There was a little girl, who had a little curl,
right in the middle of her forehead.
And when she was good, she was very, very good.
But when she was bad she was horrid!
So goes the old rhyme that made any curly haired girl feel as if she were horrid all of the time, having more than just one curl in the middle of her forehead.
It seems that literature and film have also placed the curly haired girl , and boy too, on the list of quirky, murderous, volatile and just plain odd characters of fiction.
Think of the great women of literature for a moment. Now before you point out that Eliza Bennet had curly hair, let me remind you that hair style fashions of the time dictated it. Elizabeth Bennet wore forced ringlets into her otherwise naturally straight hair.
Daisy Buchanan, from The Great Gatsby, Jane Eyre, Julia from Orwell’s 1984, Cathy Ames from East of Eden, Holly Golightly from Breakfast at Tiffany’s, Tess from Tess of the D’Ubervilles, Emma Bovary from Madame Bovary, just to name a few, all had straight hair. Don’t believe me? Check out The Composites, a site developed by Brian Joseph Davis. The site is self described by Davis. “Images created using a commercially available law enforcement composite sketch software and descriptions of literary characters.”
OK, I get it! Female protagonists of literature must have straight hair in order to be perceived as being serious, attractive and normal.
Just think of the words used to describe curly hair; unruly, wild, exotic, untamed, and frizzy. Now here are a few describing straight hair; polished, shiny, silky, smooth, and flowing. Who would you ask out on a date?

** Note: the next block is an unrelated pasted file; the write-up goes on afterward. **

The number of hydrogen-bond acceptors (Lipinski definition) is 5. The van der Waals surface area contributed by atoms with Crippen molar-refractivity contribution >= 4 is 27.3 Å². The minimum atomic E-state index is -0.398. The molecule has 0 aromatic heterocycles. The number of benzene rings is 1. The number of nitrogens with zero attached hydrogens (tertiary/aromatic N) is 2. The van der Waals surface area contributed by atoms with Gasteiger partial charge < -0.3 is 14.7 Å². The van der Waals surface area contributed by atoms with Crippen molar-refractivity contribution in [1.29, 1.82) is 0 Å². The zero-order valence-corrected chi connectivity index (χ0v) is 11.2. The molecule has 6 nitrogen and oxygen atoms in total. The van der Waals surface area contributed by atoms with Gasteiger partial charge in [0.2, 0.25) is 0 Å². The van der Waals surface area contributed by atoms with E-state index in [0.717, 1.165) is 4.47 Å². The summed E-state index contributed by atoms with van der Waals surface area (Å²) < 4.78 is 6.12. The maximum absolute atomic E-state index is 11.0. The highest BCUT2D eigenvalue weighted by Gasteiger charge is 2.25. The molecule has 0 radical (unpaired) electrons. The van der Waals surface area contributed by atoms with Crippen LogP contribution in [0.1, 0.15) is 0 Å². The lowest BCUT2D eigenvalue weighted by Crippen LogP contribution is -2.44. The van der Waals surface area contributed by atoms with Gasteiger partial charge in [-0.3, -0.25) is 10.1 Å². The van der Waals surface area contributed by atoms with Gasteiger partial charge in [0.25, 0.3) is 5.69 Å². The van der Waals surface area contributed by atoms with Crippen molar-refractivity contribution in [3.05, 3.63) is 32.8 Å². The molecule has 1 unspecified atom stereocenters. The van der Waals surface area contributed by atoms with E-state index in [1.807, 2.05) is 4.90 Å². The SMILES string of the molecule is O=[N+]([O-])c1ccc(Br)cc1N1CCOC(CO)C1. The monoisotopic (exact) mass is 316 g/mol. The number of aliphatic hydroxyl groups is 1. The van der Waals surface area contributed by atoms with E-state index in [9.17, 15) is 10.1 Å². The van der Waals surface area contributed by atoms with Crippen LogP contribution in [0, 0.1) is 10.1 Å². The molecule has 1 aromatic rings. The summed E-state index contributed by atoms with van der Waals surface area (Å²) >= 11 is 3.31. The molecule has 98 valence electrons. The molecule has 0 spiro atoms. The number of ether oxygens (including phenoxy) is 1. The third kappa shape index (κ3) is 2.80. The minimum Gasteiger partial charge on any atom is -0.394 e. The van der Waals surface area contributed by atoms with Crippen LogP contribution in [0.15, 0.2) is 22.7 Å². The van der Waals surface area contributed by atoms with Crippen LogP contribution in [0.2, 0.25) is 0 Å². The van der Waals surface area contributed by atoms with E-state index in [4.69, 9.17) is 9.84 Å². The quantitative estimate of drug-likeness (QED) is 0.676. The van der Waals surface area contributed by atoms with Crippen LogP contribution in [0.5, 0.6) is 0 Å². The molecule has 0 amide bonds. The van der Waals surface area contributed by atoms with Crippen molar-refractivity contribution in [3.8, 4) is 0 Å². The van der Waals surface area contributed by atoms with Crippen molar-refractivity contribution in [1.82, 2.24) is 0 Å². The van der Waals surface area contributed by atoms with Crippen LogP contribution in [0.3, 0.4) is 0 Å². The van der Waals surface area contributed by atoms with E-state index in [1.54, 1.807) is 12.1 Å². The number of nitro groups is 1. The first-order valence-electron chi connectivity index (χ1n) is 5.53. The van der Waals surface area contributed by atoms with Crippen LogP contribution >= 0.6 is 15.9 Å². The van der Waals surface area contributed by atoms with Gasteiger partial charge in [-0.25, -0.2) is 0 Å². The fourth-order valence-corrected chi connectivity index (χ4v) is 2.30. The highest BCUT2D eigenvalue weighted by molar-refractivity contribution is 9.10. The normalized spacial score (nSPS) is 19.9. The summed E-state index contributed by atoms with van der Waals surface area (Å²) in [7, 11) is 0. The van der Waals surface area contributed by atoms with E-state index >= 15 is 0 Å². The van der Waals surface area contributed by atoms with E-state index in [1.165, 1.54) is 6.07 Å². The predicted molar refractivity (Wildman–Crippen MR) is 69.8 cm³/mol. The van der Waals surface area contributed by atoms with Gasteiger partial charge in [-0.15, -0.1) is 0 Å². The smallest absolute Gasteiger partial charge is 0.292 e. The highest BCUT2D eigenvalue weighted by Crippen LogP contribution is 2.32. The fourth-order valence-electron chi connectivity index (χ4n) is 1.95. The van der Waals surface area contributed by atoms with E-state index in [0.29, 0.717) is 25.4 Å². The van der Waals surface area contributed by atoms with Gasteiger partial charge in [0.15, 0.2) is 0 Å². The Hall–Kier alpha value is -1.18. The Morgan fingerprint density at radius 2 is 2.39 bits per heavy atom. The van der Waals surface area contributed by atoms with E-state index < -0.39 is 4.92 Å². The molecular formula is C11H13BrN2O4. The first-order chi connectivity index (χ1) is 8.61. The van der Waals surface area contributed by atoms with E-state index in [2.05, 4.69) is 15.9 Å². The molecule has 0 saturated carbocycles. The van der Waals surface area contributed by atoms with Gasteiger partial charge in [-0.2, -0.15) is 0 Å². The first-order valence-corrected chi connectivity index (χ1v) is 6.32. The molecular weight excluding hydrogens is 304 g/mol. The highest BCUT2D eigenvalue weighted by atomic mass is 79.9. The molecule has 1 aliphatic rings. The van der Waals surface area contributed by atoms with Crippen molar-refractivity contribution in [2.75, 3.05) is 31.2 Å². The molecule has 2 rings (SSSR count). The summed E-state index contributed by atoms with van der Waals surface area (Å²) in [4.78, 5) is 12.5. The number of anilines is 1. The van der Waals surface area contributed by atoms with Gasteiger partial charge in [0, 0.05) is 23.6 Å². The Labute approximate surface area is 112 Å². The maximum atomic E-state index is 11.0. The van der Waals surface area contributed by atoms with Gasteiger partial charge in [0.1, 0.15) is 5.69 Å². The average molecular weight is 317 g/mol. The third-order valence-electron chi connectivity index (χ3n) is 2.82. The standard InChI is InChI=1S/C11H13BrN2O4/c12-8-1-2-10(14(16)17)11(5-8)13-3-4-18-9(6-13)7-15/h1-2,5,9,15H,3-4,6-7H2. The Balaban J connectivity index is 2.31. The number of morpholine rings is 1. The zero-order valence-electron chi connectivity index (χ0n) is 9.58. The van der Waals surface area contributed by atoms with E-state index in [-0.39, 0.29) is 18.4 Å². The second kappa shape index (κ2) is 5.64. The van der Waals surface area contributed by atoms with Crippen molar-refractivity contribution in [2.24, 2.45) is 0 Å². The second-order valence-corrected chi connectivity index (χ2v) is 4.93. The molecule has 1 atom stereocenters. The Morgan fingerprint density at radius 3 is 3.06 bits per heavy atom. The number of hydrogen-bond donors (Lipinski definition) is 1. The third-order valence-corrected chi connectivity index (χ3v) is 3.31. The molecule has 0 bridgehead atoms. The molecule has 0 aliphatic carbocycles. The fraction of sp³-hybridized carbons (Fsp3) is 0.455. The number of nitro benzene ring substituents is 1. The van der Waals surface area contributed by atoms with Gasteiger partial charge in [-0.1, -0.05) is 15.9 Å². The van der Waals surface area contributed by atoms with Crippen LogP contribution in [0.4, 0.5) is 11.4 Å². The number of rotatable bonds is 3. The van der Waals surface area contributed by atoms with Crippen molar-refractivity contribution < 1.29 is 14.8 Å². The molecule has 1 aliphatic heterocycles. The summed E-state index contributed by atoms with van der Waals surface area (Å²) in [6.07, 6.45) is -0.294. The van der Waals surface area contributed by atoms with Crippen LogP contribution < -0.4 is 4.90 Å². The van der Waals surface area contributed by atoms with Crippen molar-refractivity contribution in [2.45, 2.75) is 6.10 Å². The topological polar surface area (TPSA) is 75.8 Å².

Michael Douglas had an extra marital affair with a blonde curly haired Glenn Close in Fatal Attraction. She likes married men, knives, elevators and bunnies. We all know how well that turned out.
When John Cleese needed a pet loving hit man to kill an elderly witness to a crime in his film A Fish Called Wanda, he picked Michael Palin, who promptly permed his hair and gave the world K-K-Ken Pile, and did no favors to curly haired men anywhere on this planet.
I can see that the shape of my face looks different when I wear my hair straight.One night when I was out to dinner with my husband, our friends refused to come over and say hello because, “We thought he was with a different woman!” I wonder would they have called to tell me that? Hmm. I know I look different with straight hair, but I am also treated differently too. I am perceived as being more jovial, quirky and a good sport with curly hair. With straight hair I am taken more seriously, treated standoffish, whilst at the same time being told that it is “a sexy look.”
That being said, who’s the naughty girl now, the horrid girl with the curls who seems approachable and jovial, or the good girl with straight hair who gets more looks but less chat?
I like my curly hair. Yes it is quirky, but it is me. I like having straight hair too. It does make me feel polished. But most of all I like having the choice of being curly or straight.
Now let me get back to boiling this little rabbit.